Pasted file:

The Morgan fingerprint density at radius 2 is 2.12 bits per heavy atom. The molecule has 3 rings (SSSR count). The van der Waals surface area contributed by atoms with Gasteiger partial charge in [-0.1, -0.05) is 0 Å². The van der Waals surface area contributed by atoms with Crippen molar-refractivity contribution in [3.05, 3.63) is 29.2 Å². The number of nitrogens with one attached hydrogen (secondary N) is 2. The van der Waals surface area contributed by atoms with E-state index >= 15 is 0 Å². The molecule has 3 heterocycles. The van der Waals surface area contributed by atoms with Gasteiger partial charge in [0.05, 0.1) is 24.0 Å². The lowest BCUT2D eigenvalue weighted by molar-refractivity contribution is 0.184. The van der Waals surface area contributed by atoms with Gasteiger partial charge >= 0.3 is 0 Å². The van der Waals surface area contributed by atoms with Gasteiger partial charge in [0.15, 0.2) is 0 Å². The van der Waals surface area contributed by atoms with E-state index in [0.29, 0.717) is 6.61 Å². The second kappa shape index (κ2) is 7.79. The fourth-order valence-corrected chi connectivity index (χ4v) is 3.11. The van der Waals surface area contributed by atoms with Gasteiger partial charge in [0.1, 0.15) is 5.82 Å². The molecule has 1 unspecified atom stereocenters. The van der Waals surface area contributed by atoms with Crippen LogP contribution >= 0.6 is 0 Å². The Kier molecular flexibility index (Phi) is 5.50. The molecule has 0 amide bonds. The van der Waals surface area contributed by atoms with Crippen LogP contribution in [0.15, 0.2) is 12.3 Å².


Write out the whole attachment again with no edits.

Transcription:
The Morgan fingerprint density at radius 2 is 2.12 bits per heavy atom. The molecule has 3 rings (SSSR count). The van der Waals surface area contributed by atoms with Gasteiger partial charge in [-0.1, -0.05) is 0 Å². The van der Waals surface area contributed by atoms with Crippen molar-refractivity contribution in [3.05, 3.63) is 29.2 Å². The number of nitrogens with one attached hydrogen (secondary N) is 2. The van der Waals surface area contributed by atoms with E-state index >= 15 is 0 Å². The molecule has 3 heterocycles. The van der Waals surface area contributed by atoms with Gasteiger partial charge in [0.05, 0.1) is 24.0 Å². The lowest BCUT2D eigenvalue weighted by molar-refractivity contribution is 0.184. The van der Waals surface area contributed by atoms with Gasteiger partial charge >= 0.3 is 0 Å². The van der Waals surface area contributed by atoms with Gasteiger partial charge in [0.15, 0.2) is 0 Å². The van der Waals surface area contributed by atoms with E-state index in [0.29, 0.717) is 6.61 Å². The second kappa shape index (κ2) is 7.79. The fourth-order valence-corrected chi connectivity index (χ4v) is 3.11. The van der Waals surface area contributed by atoms with Gasteiger partial charge in [0.1, 0.15) is 5.82 Å². The molecule has 1 unspecified atom stereocenters. The van der Waals surface area contributed by atoms with Crippen LogP contribution >= 0.6 is 0 Å². The Kier molecular flexibility index (Phi) is 5.50. The molecule has 0 amide bonds. The van der Waals surface area contributed by atoms with Crippen LogP contribution in [0.15, 0.2) is 12.3 Å².